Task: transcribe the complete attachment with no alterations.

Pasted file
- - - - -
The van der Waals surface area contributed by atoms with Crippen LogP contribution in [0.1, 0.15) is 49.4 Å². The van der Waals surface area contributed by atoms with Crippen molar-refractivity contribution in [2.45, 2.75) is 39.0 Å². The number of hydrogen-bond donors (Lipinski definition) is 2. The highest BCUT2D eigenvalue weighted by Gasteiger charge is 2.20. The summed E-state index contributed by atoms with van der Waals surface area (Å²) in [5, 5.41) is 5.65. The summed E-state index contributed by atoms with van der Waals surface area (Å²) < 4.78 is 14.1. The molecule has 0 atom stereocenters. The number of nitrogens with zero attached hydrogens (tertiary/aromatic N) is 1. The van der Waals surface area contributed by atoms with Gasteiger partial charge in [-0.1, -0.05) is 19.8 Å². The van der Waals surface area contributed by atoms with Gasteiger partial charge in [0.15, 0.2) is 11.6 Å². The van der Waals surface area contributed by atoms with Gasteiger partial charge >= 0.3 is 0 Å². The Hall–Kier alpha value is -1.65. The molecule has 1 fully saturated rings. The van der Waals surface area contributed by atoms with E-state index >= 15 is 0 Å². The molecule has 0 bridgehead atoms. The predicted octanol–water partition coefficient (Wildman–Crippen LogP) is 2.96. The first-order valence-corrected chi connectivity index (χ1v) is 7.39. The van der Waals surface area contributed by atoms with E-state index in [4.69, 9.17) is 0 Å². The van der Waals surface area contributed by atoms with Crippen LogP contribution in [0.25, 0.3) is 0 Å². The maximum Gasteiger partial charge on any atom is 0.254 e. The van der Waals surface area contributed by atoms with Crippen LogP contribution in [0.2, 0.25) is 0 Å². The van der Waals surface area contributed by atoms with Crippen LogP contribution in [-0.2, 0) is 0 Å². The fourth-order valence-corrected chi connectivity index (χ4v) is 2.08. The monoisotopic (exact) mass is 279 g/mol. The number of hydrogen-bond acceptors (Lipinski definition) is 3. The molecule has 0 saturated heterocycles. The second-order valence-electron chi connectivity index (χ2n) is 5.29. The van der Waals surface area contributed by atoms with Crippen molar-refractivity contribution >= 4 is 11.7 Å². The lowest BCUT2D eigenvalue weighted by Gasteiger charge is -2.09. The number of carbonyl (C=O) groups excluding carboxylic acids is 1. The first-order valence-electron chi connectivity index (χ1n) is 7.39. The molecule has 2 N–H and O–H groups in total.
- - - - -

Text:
The van der Waals surface area contributed by atoms with Crippen LogP contribution in [0.1, 0.15) is 49.4 Å². The van der Waals surface area contributed by atoms with Crippen molar-refractivity contribution in [2.45, 2.75) is 39.0 Å². The number of hydrogen-bond donors (Lipinski definition) is 2. The highest BCUT2D eigenvalue weighted by Gasteiger charge is 2.20. The summed E-state index contributed by atoms with van der Waals surface area (Å²) in [5, 5.41) is 5.65. The summed E-state index contributed by atoms with van der Waals surface area (Å²) < 4.78 is 14.1. The molecule has 0 atom stereocenters. The number of nitrogens with zero attached hydrogens (tertiary/aromatic N) is 1. The van der Waals surface area contributed by atoms with Gasteiger partial charge in [-0.1, -0.05) is 19.8 Å². The van der Waals surface area contributed by atoms with Gasteiger partial charge in [0.15, 0.2) is 11.6 Å². The van der Waals surface area contributed by atoms with Gasteiger partial charge >= 0.3 is 0 Å². The Hall–Kier alpha value is -1.65. The molecule has 1 fully saturated rings. The van der Waals surface area contributed by atoms with E-state index >= 15 is 0 Å². The molecule has 0 bridgehead atoms. The predicted octanol–water partition coefficient (Wildman–Crippen LogP) is 2.96. The first-order valence-corrected chi connectivity index (χ1v) is 7.39. The van der Waals surface area contributed by atoms with E-state index in [4.69, 9.17) is 0 Å². The van der Waals surface area contributed by atoms with Crippen LogP contribution in [0.25, 0.3) is 0 Å². The maximum Gasteiger partial charge on any atom is 0.254 e. The van der Waals surface area contributed by atoms with Crippen LogP contribution in [0.2, 0.25) is 0 Å². The van der Waals surface area contributed by atoms with Crippen LogP contribution in [-0.2, 0) is 0 Å². The fourth-order valence-corrected chi connectivity index (χ4v) is 2.08. The monoisotopic (exact) mass is 279 g/mol. The number of hydrogen-bond acceptors (Lipinski definition) is 3. The molecule has 0 saturated heterocycles. The second-order valence-electron chi connectivity index (χ2n) is 5.29. The van der Waals surface area contributed by atoms with Crippen molar-refractivity contribution >= 4 is 11.7 Å². The lowest BCUT2D eigenvalue weighted by Gasteiger charge is -2.09. The number of carbonyl (C=O) groups excluding carboxylic acids is 1. The first-order valence-electron chi connectivity index (χ1n) is 7.39. The molecule has 2 N–H and O–H groups in total.